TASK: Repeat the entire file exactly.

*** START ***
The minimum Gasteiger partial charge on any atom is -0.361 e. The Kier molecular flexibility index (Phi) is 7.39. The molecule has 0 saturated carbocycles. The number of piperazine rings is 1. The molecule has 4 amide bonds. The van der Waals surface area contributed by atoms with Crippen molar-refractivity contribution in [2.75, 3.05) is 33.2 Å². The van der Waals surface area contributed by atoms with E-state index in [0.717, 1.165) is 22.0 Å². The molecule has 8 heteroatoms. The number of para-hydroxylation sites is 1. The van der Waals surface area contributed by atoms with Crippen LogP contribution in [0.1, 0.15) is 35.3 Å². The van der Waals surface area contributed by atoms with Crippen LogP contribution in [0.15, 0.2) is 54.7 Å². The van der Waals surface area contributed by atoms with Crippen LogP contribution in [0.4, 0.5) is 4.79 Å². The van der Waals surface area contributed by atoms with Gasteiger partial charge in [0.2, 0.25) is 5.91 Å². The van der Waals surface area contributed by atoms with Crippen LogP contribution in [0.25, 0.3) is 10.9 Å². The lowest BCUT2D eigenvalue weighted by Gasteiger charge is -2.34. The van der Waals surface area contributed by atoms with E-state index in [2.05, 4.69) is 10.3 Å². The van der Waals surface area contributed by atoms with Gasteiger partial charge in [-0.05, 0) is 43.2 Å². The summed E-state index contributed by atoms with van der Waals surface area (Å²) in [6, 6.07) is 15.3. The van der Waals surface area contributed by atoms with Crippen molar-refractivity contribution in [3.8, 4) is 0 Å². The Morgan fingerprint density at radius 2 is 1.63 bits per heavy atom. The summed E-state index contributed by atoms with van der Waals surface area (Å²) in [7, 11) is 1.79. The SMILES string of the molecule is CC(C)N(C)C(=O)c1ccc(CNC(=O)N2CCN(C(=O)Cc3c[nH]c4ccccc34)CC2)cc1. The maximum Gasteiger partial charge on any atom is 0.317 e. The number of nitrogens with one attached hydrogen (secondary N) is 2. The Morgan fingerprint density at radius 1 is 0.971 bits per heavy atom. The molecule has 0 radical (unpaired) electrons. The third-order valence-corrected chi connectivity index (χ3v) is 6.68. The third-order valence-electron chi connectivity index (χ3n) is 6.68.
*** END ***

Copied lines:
The minimum Gasteiger partial charge on any atom is -0.361 e. The Kier molecular flexibility index (Phi) is 7.39. The molecule has 0 saturated carbocycles. The number of piperazine rings is 1. The molecule has 4 amide bonds. The van der Waals surface area contributed by atoms with Crippen molar-refractivity contribution in [2.75, 3.05) is 33.2 Å². The van der Waals surface area contributed by atoms with E-state index in [0.717, 1.165) is 22.0 Å². The molecule has 8 heteroatoms. The number of para-hydroxylation sites is 1. The van der Waals surface area contributed by atoms with Crippen LogP contribution in [0.1, 0.15) is 35.3 Å². The van der Waals surface area contributed by atoms with Crippen LogP contribution in [0.15, 0.2) is 54.7 Å². The van der Waals surface area contributed by atoms with Crippen LogP contribution in [0.4, 0.5) is 4.79 Å². The van der Waals surface area contributed by atoms with Gasteiger partial charge in [0.2, 0.25) is 5.91 Å². The van der Waals surface area contributed by atoms with Crippen LogP contribution in [0.25, 0.3) is 10.9 Å². The lowest BCUT2D eigenvalue weighted by Gasteiger charge is -2.34. The van der Waals surface area contributed by atoms with E-state index in [2.05, 4.69) is 10.3 Å². The van der Waals surface area contributed by atoms with Gasteiger partial charge in [-0.05, 0) is 43.2 Å². The summed E-state index contributed by atoms with van der Waals surface area (Å²) in [6, 6.07) is 15.3. The van der Waals surface area contributed by atoms with Crippen molar-refractivity contribution in [3.8, 4) is 0 Å². The Morgan fingerprint density at radius 2 is 1.63 bits per heavy atom. The summed E-state index contributed by atoms with van der Waals surface area (Å²) in [7, 11) is 1.79. The SMILES string of the molecule is CC(C)N(C)C(=O)c1ccc(CNC(=O)N2CCN(C(=O)Cc3c[nH]c4ccccc34)CC2)cc1. The maximum Gasteiger partial charge on any atom is 0.317 e. The number of nitrogens with one attached hydrogen (secondary N) is 2. The Morgan fingerprint density at radius 1 is 0.971 bits per heavy atom. The molecule has 0 radical (unpaired) electrons. The third-order valence-corrected chi connectivity index (χ3v) is 6.68. The third-order valence-electron chi connectivity index (χ3n) is 6.68.